The story is not a happy one however, and the darker elements creep in during a number of sequences. The valley of ashes might as well be a cemetery for all the symbolism and imagery it lays out for us. Gatsby’s parties take on an increasingly distracting tone with the intrusion of guests that don’t fit with the image he wants to portray. Daisy’s husband spouts off about racial superiority and the affair he is having seems more and more ridiculous as the story progresses. Personally, I love the deco motifs and the clothes of the era. The cars are beautiful as are the furniture. Everything in both the Buchanan and Gatsby mansions is over the top, Nick’s rented cottage is the most pleasant set in the whole film but the speakeasies, hotel rooms and gas stations all seem vividly real. The cars never move in a real way however. The director makes them as speedy and quick as a cartoon can get. In fact the movie this film most reminded me of visually was “Speed Racer”. It is so packed with visual extravagance that you may not notice the shallowness of some of the characters. Early on we can see what a delight daisy must have been to the younger Jay Gatsby, but here tentative embrace of his renewed affections is masked by the opulence of the surroundings. Gatsby is blinded by the world he lives in and it is easy to see why as we explore his house, and his closet.  Hell, we can almost believe Tom when he proclaims his love for Daisy over all the other dalliances he has had, because the wind in the curtains or the rain on the clothes or the modified visual movements of the cars and characters distract us from the emptiness and meanness that is there. Gatsby’s pink suit goes from being a splendid reminder of the pure heart but flawed man that he is, to the source of a valid criticism by an unworthy competitor.

The final act brings all the visual techniques together with the plot to make the resolution seem so appropriate. There is a horrifying car accident, a flash of yellow or blue automobile, and multiple shots of pearls being scattered on beautiful wooden floors or dusty soiled furniture. The three way phone shot right before the violent aftermath of the hectic preceding night, is a mastery of visual misdirection that tells us that Gatsby’s only friend is not the one he most longed for. Everyone in the movie is cast extremely well. I know I made fun of Maguire’s nasally tone earlier but he looks the awkward young man who is in over his depth. Carey Mulligan is beautiful and vapid and uncertain as Daisy. She is an object of affection that ultimately proves unworthy of Gatsby’s dreams, but she is a vision to dream about. The Wilson’s are played by solid professionals who bring the right amount of sex in the one case and blue collared indignation in the other, to the screen. Joel Edgerton is an actor I have seen in several movies where his character was sympathetic, here he plays the heel Tom Buchanan, not as a monster but as a self entitled manipulator who does have some gifts, even if they are not always admirable. The movie lives or dies though on our acceptance of Gatsby as a hero, even though he has enormous flaws of character. Leonardo DiCaprio works, and he works because he was cast right and he knows how to play the part. I was worried after the opening section of the movie, but in the end “The Great Gatsby” feels to me like a nearly great film because of it’s lead.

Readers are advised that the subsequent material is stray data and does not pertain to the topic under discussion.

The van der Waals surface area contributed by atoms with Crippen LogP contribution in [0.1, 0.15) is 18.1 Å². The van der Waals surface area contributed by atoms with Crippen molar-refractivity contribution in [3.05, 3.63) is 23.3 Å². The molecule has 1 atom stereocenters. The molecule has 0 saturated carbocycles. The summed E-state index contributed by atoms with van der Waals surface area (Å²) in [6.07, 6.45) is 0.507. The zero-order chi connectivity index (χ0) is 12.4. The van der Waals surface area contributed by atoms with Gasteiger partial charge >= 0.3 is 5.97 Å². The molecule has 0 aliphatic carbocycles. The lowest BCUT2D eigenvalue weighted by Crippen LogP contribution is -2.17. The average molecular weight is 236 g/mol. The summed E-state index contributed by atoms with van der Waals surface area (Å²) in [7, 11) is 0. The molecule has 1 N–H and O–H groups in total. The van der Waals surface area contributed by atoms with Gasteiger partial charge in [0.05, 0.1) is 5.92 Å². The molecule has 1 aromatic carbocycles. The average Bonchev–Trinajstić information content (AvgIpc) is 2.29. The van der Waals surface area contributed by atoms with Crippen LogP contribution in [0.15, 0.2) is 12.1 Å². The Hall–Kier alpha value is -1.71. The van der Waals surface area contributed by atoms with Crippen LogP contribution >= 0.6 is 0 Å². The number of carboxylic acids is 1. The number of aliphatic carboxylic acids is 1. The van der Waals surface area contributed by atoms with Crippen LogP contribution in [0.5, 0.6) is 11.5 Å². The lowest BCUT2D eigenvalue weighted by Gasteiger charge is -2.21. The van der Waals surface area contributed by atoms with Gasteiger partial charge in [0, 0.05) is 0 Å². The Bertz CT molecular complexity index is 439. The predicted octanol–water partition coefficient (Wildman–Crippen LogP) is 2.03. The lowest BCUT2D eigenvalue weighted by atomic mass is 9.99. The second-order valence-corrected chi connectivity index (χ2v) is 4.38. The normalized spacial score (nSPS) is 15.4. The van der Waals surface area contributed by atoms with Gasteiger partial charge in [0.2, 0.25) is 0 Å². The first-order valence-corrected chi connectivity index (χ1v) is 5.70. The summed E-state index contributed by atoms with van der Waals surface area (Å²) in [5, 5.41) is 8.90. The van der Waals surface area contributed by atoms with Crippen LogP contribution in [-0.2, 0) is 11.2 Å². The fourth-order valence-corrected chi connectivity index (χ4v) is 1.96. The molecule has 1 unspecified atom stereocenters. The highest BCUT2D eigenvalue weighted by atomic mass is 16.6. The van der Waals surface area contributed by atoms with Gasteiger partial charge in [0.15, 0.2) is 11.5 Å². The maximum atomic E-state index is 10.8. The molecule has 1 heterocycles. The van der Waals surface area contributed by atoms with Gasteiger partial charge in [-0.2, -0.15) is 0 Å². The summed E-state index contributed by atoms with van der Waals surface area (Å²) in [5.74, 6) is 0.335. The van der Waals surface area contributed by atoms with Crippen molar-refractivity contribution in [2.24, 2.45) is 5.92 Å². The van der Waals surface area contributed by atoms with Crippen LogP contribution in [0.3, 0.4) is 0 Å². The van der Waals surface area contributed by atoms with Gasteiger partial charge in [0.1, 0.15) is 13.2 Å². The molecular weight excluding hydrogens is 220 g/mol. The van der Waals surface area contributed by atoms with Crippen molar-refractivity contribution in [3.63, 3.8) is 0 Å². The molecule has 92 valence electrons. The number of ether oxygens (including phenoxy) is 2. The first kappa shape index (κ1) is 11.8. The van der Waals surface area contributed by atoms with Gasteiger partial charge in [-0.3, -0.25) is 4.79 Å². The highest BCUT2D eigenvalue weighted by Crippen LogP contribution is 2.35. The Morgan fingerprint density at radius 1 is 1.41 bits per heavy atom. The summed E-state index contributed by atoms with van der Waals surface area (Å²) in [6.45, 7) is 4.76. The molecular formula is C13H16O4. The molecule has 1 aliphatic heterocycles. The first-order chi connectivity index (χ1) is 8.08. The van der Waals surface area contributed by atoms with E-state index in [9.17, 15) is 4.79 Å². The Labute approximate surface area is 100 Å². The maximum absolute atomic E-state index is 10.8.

5 thoughts on “The Great Gatsby

  1. I'll agree that the cast did a good job, and DiCaprio makes for an excellent Gatsby, but I had a number of issues with this movie, including as you mention, some of the heavy handed symbolism and imagery, and some of the overwhelming visuals (I like the Speed Racer comment about the cars)

    It was a decent movie, but I couldnt go as far as nearly great 😦

  2. OMG! I had to stop reading your review when you said the 1974 version is not well acted.

    Those actors understand F. Scott Fitzgerald's words and language. These actors of today overplayed every scene and do not know the meaning of the word subtlety.

  3. Hi Richard, I think you hit the critics' reaction to the film right on the nail — there are some who simply hate Baz Luhrman's hyper-visual style (though I find that ironic as cinema is a VISUAL medium after all…) and there are many others for whom the film brings back memories of being forced to read the book in High School. I loved this film (though I _like_ Luhrman's willingness to go “all in” visually in his films). I just hope that those who hated the film for this would realize that the alternative would have been to do another “Downton Abbey” / “Masterpiece Theater” version of the story and Francis Ford Copolla already did that.

  4. The main criticism of the acting in the 1974 version was towards the two leads. Redford seemed to be on cruise control but I must admit it has been a long time since I saw that film. Farrow was lovely but vapid, much like the character but unmemorable to me. The three male leads in this version were much stronger in my point of view, and the role of Daisy may be doomed by the character and not the actor. I think I did mention that there was some overkill on some of this, but it made the movie more interesting if not subtle. Thank you both for sharing your thoughts and taking the time to read (even if you did stop).